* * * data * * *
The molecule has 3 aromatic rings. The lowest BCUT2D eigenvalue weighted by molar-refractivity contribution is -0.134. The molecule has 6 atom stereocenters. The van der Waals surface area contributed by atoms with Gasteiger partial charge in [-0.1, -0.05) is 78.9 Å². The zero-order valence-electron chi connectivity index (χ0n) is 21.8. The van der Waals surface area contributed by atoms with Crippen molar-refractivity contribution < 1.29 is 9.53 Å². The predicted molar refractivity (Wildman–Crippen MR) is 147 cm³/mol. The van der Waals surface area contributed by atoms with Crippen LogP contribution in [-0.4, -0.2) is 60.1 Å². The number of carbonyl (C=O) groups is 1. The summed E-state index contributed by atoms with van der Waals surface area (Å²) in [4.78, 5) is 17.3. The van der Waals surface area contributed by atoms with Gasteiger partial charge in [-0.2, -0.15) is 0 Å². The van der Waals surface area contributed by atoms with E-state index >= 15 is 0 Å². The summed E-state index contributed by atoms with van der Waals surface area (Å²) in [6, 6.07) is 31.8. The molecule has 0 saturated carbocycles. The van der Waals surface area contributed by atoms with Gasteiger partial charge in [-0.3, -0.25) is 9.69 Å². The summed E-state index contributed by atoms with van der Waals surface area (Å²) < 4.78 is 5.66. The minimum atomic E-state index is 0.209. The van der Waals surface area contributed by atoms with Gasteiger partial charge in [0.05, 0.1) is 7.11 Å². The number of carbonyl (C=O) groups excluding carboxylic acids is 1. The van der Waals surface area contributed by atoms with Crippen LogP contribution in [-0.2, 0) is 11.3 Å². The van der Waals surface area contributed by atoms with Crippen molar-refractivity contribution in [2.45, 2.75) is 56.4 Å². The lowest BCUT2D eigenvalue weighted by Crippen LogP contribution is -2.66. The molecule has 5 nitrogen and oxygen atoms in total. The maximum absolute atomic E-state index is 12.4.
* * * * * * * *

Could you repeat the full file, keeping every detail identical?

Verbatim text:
The molecule has 3 aromatic rings. The lowest BCUT2D eigenvalue weighted by molar-refractivity contribution is -0.134. The molecule has 6 atom stereocenters. The van der Waals surface area contributed by atoms with Gasteiger partial charge in [-0.1, -0.05) is 78.9 Å². The zero-order valence-electron chi connectivity index (χ0n) is 21.8. The van der Waals surface area contributed by atoms with Crippen molar-refractivity contribution < 1.29 is 9.53 Å². The predicted molar refractivity (Wildman–Crippen MR) is 147 cm³/mol. The van der Waals surface area contributed by atoms with Crippen LogP contribution in [-0.4, -0.2) is 60.1 Å². The number of carbonyl (C=O) groups is 1. The summed E-state index contributed by atoms with van der Waals surface area (Å²) in [4.78, 5) is 17.3. The van der Waals surface area contributed by atoms with Gasteiger partial charge in [-0.2, -0.15) is 0 Å². The van der Waals surface area contributed by atoms with E-state index >= 15 is 0 Å². The summed E-state index contributed by atoms with van der Waals surface area (Å²) in [6, 6.07) is 31.8. The molecule has 0 saturated carbocycles. The van der Waals surface area contributed by atoms with Gasteiger partial charge in [-0.3, -0.25) is 9.69 Å². The summed E-state index contributed by atoms with van der Waals surface area (Å²) < 4.78 is 5.66. The minimum atomic E-state index is 0.209. The van der Waals surface area contributed by atoms with Gasteiger partial charge in [0.05, 0.1) is 7.11 Å². The number of carbonyl (C=O) groups excluding carboxylic acids is 1. The van der Waals surface area contributed by atoms with Crippen LogP contribution in [-0.2, 0) is 11.3 Å². The van der Waals surface area contributed by atoms with Crippen molar-refractivity contribution in [2.45, 2.75) is 56.4 Å². The lowest BCUT2D eigenvalue weighted by Crippen LogP contribution is -2.66. The molecule has 5 nitrogen and oxygen atoms in total. The maximum absolute atomic E-state index is 12.4.